Science behind functional outcomes: rhythm and the vestibular system
Since the inception of Therapeutic Listening® 23 years ago, I have had multiple conversations with therapists and parents alike questioning: How is it possible that filtered music can have such a widespread impact on functional outcomes? The answer to this question is rooted in the science behind music, rhythm, and the inner ear.
As I think back to my initial experiences using sound-based interventions, I would ask myself this very question about the relationship between music and functional outcomes- specifically for individuals with vestibular processing difficulties and gravitational insecurity. For example, one distinct child who was severely gravitationally insecure, began to joyfully jump off a loft after 5 days of listening! Similarly, with the addition of filtered music, many other individuals appeared to have improvements in motor coordination, postural activation, balance, and a much clearer perception of their body in the spatial context. These gains that I saw, often within just days or weeks of listening, were functional outcomes that I previously could spend months trying to address without the addition of sound. How was this possible?
How is it possible that filtered music can have such a widespread impact on functional outcomes?
From the development of Therapeutic Listening and the onset of teaching Listening with the Whole Body workshops, I was interested in the close anatomical and neurological connections between the auditory and vestibular system. During this time, my understanding of the relationship of these two systems was based upon my original training in Sensory Integration. In her work, Dr. Ayres recognized the importance of the auditory system as she stated:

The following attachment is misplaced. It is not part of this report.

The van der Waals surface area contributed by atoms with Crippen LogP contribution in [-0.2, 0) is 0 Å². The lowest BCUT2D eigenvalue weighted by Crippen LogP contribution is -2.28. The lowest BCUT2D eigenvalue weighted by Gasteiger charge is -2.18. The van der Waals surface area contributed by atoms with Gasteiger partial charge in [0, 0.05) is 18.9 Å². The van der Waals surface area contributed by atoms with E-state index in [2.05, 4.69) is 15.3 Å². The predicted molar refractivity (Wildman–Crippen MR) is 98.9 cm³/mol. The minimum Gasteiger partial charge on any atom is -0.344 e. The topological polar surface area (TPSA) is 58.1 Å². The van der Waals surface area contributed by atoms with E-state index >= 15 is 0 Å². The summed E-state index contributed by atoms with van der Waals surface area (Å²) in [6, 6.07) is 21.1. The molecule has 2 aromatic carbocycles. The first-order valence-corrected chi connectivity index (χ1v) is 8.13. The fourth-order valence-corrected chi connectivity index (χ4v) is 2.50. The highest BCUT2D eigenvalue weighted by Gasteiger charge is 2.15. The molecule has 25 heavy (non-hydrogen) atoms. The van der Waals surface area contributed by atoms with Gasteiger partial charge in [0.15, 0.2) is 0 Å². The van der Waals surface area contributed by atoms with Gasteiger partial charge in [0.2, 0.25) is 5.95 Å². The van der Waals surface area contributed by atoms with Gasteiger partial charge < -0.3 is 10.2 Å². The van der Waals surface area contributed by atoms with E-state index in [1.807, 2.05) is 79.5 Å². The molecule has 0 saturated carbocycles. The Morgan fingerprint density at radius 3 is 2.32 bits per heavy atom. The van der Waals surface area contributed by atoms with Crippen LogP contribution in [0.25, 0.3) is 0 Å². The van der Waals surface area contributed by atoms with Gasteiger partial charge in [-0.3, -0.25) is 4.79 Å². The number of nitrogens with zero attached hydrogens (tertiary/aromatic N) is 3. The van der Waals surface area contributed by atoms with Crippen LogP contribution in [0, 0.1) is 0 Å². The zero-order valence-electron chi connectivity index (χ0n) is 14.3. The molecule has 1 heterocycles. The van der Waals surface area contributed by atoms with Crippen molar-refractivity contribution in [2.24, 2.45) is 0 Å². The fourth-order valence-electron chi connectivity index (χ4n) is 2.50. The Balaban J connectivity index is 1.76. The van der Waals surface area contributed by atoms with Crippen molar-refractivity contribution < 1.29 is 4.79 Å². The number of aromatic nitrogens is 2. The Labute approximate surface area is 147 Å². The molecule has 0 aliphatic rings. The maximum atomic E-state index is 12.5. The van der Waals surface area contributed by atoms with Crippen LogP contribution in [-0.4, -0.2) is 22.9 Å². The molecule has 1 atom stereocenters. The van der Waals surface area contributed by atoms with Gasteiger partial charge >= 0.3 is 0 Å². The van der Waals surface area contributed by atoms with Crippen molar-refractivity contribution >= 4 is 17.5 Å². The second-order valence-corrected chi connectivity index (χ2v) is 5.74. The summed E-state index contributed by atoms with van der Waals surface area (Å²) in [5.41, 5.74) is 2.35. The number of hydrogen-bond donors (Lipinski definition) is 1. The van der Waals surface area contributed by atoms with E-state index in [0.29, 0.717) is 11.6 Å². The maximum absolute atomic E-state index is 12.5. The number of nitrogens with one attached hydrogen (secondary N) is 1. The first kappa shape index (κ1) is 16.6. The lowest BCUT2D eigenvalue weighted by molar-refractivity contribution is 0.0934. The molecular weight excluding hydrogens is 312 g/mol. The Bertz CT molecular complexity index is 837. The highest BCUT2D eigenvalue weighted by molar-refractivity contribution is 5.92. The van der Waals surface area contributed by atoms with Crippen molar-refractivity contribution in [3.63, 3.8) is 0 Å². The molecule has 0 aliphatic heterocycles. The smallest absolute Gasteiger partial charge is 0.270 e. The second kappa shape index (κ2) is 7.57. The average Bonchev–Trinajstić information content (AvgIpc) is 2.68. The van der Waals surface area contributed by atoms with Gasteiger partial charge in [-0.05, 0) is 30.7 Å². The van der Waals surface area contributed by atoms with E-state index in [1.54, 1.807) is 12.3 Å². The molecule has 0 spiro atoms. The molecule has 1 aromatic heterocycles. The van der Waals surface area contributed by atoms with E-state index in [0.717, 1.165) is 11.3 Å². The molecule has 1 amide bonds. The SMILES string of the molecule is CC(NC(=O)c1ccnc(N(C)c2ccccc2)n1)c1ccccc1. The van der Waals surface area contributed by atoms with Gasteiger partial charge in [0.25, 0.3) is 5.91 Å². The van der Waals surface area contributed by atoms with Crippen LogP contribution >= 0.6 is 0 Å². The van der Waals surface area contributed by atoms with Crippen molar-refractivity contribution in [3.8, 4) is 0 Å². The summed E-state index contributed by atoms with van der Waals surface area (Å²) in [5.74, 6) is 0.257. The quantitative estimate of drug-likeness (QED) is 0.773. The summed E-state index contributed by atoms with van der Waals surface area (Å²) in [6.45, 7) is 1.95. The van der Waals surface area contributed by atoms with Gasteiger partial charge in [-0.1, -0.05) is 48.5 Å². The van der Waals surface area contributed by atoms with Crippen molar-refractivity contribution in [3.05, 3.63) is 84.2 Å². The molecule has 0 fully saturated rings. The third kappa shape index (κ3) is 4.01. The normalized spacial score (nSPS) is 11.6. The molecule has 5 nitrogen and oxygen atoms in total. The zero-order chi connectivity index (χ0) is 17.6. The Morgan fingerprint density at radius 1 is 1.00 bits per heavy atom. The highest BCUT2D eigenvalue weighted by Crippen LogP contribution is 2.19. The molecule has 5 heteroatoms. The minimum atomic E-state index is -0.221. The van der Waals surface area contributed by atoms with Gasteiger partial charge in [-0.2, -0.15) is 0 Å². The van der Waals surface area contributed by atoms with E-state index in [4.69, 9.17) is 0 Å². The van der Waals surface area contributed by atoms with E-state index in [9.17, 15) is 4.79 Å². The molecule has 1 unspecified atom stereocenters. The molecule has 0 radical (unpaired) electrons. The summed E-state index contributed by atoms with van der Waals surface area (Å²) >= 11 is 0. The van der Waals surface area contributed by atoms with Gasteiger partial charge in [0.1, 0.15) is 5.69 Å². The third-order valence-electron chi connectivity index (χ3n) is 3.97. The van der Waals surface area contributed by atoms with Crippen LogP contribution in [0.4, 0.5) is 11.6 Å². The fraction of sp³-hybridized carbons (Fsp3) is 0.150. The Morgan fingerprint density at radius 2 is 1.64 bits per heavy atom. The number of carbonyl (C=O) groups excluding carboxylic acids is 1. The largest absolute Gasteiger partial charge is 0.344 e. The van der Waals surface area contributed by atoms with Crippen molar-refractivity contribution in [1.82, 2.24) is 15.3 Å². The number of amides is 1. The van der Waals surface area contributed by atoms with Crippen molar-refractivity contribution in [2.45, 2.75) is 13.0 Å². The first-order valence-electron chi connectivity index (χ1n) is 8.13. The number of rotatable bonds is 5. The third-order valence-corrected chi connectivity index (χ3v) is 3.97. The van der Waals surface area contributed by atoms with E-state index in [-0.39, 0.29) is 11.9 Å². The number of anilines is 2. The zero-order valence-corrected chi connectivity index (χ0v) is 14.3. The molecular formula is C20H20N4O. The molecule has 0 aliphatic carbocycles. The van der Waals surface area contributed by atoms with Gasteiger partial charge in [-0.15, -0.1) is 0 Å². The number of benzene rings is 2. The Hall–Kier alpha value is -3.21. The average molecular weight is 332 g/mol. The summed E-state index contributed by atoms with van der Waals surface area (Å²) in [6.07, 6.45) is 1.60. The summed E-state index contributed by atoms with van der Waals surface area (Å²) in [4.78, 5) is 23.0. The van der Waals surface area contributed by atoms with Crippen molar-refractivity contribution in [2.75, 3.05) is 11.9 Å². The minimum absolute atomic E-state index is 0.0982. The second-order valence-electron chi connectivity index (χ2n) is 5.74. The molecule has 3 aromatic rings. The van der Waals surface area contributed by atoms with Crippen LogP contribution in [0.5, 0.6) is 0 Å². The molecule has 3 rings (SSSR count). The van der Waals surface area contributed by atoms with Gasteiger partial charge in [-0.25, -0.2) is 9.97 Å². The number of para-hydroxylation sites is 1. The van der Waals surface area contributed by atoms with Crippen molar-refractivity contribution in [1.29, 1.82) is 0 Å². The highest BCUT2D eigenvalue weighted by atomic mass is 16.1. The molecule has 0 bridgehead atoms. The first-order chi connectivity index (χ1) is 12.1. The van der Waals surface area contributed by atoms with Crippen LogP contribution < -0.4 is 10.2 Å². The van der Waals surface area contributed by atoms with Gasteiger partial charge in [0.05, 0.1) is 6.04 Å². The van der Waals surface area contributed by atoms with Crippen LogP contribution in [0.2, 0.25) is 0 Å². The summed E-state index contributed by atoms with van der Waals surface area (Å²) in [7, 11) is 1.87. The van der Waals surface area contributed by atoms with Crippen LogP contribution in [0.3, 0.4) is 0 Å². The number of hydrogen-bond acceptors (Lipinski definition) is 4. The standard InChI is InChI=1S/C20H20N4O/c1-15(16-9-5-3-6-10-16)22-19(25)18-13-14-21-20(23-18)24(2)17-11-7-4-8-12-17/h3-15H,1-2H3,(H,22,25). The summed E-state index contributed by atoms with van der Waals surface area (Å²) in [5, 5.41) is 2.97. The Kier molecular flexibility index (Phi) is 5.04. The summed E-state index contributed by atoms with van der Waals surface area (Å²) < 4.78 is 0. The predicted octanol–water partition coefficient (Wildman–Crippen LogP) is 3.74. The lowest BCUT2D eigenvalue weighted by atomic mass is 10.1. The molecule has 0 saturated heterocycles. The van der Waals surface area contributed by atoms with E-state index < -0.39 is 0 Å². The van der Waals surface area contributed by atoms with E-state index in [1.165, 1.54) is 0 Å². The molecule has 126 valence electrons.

“The neural processing of sound can be classified as one of the primal forms of sensory integration
because it has long been a major source of information regarding basic survival,”
(Ayres, 1972, p.71).
Dr. Ayres felt that, in treatment, therapists addressed the auditory system by talking and singing to children. However, the core of her work centered on the importance of the body senses (vestibular, tactile and proprioception) of which she believed the vestibular system was a key integrator of all information from all other senses. She discussed the important role of the gravity receptors, particularly the utricle, as key in the perception of body in space. Interestingly, in Sensory Integrative theory courses and textbooks, the role of the saccule receptor of the vestibular system was discussed as a primitive hearing mechanism in animals, but the role in relationship to humans was said to be not well understood (Fisher, Murray, & Bundy, 1991).
Movement influences our perception of rhythm.
These early experiences in the clinic, coupled with my interest in neuroanatomy, led me down a path of further study of the intersection of the auditory and vestibular systems, and the influence of musical rhythms. Over the past decade there has been an ever-growing body of research that is clarifying the neuroanatomical connections of the inner ear in processing musical rhythms. Several more recent articles have captured my attention as they provide new insight into the science behind the clinical outcomes that I have seen for years.